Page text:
Confessions of a Mask Summary Response

Despite seeming to praise the book in the beginning of her review, Schneider soon dives into criticism with “yet [it] comes across as a minor work. Schneider spends the next two paragraphs explaining the narrator’s infatuation with an upperclassman, Omi, and eventually, his fascination with the woman Sonoko. The narrator, Kochan, explains his journey to finding his sexuality, all the while wearing a “mask,” explains Schneider. She also compares Mishima’s protagonist with the one that is in Kubrick’s film, A Clockwork Orange, as well as The Catcher in the Rye, and Portnoy’s Complaint.

Schneider goes on to say that, since all these works came after Confessions of a Mask that “one can only assume where [they] might have gotten their influence. ” Schneider also comments on how Kochan’s “fantasies are not too far off that of “most young men, especially those who are feeling as an outcast. ” All in all, Schneider thinks Mishima’s Confessions of a Mask is an average work that does little more that “show great potential for Mishima as a writer.

Schneider is right in saying that Confessions of a Mask is less about homosexuality and more about the effects of such feelings, as well as that Kochan, the narrator, is “a bit pathological,” however, she was incorrect in saying that the story was not compelling, nor was she right in saying that it was “not all that complex, either. ” Jessica Schneider explained Confessions of a Mask well by saying that the book was “less about blatant homosexuality” and more about how those kinds of feelings affect a young man in post-war Japan.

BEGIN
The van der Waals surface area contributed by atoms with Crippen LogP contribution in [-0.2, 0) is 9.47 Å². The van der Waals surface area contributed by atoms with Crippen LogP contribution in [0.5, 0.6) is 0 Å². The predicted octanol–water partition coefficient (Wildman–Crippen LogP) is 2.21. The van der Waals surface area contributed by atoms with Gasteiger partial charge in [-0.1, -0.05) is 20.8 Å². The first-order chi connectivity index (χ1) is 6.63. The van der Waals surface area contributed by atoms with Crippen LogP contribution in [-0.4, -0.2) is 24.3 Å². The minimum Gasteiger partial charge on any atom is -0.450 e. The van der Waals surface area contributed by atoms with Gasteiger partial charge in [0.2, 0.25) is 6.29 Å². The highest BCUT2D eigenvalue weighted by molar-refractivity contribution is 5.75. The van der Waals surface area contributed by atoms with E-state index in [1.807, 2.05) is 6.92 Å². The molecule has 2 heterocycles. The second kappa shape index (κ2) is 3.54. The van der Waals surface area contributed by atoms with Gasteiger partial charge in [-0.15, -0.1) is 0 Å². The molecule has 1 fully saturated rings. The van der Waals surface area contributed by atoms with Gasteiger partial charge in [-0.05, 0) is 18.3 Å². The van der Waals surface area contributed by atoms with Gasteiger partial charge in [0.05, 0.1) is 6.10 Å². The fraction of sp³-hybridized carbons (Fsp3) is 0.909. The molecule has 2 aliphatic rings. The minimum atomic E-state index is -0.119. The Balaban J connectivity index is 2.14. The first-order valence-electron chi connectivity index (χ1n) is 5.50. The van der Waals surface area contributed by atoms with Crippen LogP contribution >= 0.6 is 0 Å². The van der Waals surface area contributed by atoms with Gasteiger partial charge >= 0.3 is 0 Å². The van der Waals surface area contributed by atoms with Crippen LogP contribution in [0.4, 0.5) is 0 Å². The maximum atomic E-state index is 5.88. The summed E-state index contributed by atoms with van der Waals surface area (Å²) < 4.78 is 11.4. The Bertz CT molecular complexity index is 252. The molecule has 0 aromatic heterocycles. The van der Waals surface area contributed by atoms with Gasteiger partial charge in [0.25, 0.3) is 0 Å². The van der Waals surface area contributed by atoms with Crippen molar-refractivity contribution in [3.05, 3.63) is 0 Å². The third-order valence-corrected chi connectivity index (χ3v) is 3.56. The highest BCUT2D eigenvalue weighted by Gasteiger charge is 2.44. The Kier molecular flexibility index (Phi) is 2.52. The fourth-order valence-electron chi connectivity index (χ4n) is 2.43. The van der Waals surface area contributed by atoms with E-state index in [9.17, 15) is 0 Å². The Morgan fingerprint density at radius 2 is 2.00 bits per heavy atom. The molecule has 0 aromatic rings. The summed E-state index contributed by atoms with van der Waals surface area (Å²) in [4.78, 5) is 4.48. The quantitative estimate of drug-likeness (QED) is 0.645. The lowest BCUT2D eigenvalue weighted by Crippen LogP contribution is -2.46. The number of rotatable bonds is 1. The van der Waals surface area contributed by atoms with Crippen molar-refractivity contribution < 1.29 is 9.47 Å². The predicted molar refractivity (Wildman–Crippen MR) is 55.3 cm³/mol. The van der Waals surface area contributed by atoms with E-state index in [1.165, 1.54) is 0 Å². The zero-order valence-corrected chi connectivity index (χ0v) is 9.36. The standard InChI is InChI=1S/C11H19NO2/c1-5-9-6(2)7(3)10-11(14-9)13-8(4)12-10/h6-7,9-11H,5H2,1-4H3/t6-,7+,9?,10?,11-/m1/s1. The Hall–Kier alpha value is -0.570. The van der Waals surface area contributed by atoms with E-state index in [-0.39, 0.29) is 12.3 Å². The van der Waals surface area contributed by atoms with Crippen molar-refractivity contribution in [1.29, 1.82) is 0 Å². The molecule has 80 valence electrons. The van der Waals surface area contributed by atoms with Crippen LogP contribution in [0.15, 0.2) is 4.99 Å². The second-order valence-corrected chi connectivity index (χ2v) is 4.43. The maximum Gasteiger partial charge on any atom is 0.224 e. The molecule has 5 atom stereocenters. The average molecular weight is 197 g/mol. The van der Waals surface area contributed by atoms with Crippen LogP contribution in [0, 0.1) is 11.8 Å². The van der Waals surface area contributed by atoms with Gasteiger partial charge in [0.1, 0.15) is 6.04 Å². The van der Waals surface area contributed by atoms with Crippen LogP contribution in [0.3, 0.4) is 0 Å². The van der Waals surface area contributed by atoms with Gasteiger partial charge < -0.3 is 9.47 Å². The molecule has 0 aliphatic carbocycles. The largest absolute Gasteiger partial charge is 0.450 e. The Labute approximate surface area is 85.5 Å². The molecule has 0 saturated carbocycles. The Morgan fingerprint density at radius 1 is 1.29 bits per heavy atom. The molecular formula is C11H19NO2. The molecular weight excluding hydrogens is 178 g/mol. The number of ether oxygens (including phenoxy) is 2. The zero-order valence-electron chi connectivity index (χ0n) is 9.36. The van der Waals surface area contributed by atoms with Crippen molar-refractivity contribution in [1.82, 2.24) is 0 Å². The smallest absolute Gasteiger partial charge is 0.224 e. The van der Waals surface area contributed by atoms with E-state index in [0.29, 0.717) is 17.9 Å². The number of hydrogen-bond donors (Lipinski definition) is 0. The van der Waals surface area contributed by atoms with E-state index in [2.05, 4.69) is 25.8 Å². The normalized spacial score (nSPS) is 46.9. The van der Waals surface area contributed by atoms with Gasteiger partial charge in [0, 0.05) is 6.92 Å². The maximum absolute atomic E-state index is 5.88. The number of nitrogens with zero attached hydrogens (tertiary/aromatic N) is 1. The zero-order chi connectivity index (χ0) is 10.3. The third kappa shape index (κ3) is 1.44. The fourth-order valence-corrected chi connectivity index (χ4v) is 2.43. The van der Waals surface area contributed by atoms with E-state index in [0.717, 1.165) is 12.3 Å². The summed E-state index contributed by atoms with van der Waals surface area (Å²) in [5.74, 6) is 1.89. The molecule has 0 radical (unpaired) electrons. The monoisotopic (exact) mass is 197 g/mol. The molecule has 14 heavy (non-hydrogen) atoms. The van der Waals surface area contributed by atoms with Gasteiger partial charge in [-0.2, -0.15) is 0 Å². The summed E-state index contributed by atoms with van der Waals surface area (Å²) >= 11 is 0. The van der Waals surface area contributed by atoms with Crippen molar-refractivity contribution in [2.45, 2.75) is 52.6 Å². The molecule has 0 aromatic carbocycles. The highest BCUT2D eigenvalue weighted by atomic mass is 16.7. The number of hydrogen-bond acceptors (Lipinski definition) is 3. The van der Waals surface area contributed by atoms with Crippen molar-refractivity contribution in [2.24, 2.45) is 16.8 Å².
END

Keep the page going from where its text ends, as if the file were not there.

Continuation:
At the beginning of the novel, Kochan idolizes strong young men; even to the point that is becomes neurotic. This is the first hint of homosexuality in the novel, and about as close as it gets to being “blatant. ” Later on, when Kochan enters grade school, he is again shown to favor men. This, however, is overshadowed by how Kochan tries to hide behind his “proper” mask. The reader is more focused on how Kochan hides from the world, and fights with himself, rather than the fact that he is gay. This same idea of “hiding behind a mask” continues as Kochan ages.

When he goes into college, he meets a young woman by the name of Sonoko. Compelled by the need to conform, he manages to convince himself that he in “in love” with her. Kochan goes on to court her, only to end up realizing that he is living a lie. He then breaks off most of his connection with her, hoping that she will fade away. This idea of hiding and eventual disillusionment is something many readers can easily understand and relate to, since many have, at one point or another, hid their true selves from the world. In this way, Mishima connects deeply with his audience, using Kochan as a medium to explain his theme.

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